Happy Rockefeller [Margaretta Rockefeller, née Fitler]

* Pennsylvania, Bryn Mawr, 09-06-1926     New York, Pocantico Hills, 19-05-2015

Obituaries & biographies, 88 Years

The daughter of the millionaire heir to a maritime rope fortune, Margaretta Large Fitler was born at Bryn Mawr in Pennsylvania on June 6 1926.

She was nicknamed “Happy”, as she later recalled it, after her French nursemaid heard the news on the radio that Charles Lindbergh had safely landed in Paris having made the first solo transatlantic flight. Overcome with delight, she starting bouncing one-year-old Margaretta; the child grinned in response and the nursemaid cried out: “You are zee most happy baby I have ever seen.’’

Happy, descended from General George Gordon Meade, who defeated the Confederates at the Battle of Gettysburg, had a privileged upbringing, although it was marked by sadness – her parents divorced when she was 10. She attended the Shipley School, Bryn Mawr, and in the penultimate year of the war took a job as a driver for the Women’s Volunteer Service in Philadelphia.

In 1949 she married Dr Murphy; he worked at the Rockefeller Institute in New York and was friendly with various Rockefellers, which led naturally to Happy volunteering to help Nelson in his first campaign for the New York governorship.

In 1974, while her husband was vice president, Happy Rockefeller discovered a lump near her left armpit which proved to be a malignant tumour. She was prompted to seek a check-up by the example of Betty Ford, the President’s wife, who had turned her breast cancer diagnosis into a public awareness campaign. Happy was widely praised for her decision to speak openly about her illness and treatment. She underwent two mastectomies and, as she later recalled, “swift, early detection and action made it possible for me to have a full and rewarding life”.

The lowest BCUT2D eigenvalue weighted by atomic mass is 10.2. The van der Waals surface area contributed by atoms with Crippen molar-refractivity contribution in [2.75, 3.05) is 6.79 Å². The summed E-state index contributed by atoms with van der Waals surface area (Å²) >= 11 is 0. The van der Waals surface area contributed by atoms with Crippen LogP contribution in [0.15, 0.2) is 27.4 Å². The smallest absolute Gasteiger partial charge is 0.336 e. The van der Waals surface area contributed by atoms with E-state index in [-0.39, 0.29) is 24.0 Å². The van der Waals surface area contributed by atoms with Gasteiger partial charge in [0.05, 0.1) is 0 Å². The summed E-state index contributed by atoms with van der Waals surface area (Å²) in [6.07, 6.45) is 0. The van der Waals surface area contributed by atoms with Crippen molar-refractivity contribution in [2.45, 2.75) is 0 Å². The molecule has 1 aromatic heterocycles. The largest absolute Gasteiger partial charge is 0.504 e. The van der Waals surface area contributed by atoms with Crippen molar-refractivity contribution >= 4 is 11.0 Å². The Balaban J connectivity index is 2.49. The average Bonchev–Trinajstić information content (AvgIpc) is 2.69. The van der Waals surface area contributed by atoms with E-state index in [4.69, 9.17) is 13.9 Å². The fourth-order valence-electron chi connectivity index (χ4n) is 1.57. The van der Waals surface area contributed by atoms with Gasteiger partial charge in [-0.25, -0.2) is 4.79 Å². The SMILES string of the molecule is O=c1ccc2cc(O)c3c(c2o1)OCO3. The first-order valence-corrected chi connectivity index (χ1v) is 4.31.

Happy and Nelson Rockefeller lived in opulent style and spent many happy years with their children and those of Nelson’s first marriage at the Rockefeller family seat, Kykuit, in the Pocantico Hills. They also had a vast apartment in Fifth Avenue, hung with paintings by Matisse and Picasso, and holiday houses in Maine and Venezuela. Nelson was a hands-on father, teaching the boys to sail and play tennis and camping out with them. After he died in 1979 Kykuit was passed to the National Trust for Historic Preservation and, eventually, opened to the public.
The circumstances of Nelson Rockefeller’s death were the subject of much fevered speculation. According to his biographer, Richard Norton Smith, he died of a heart attack while naked at a Manhattan town house with his 25-year-old aide, Megan Marshack.

Happy Rockefeller retained a small Japanese-style house on the family estate and in later years divided her time between it and an apartment in Manhattan, pursuing a busy round of philanthropic commitments.

Interviewed in 1985 she said of Nelson Rockefeller: “I resolutely adored him. I’d do it all over again, only faster.”

Happy Rockefeller is survived by a son and two daughters of her first marriage and her two sons with Rockefeller; one daughter from her first marriage died in 2005.

Source: The Telegraph

Published on: 20-05-2015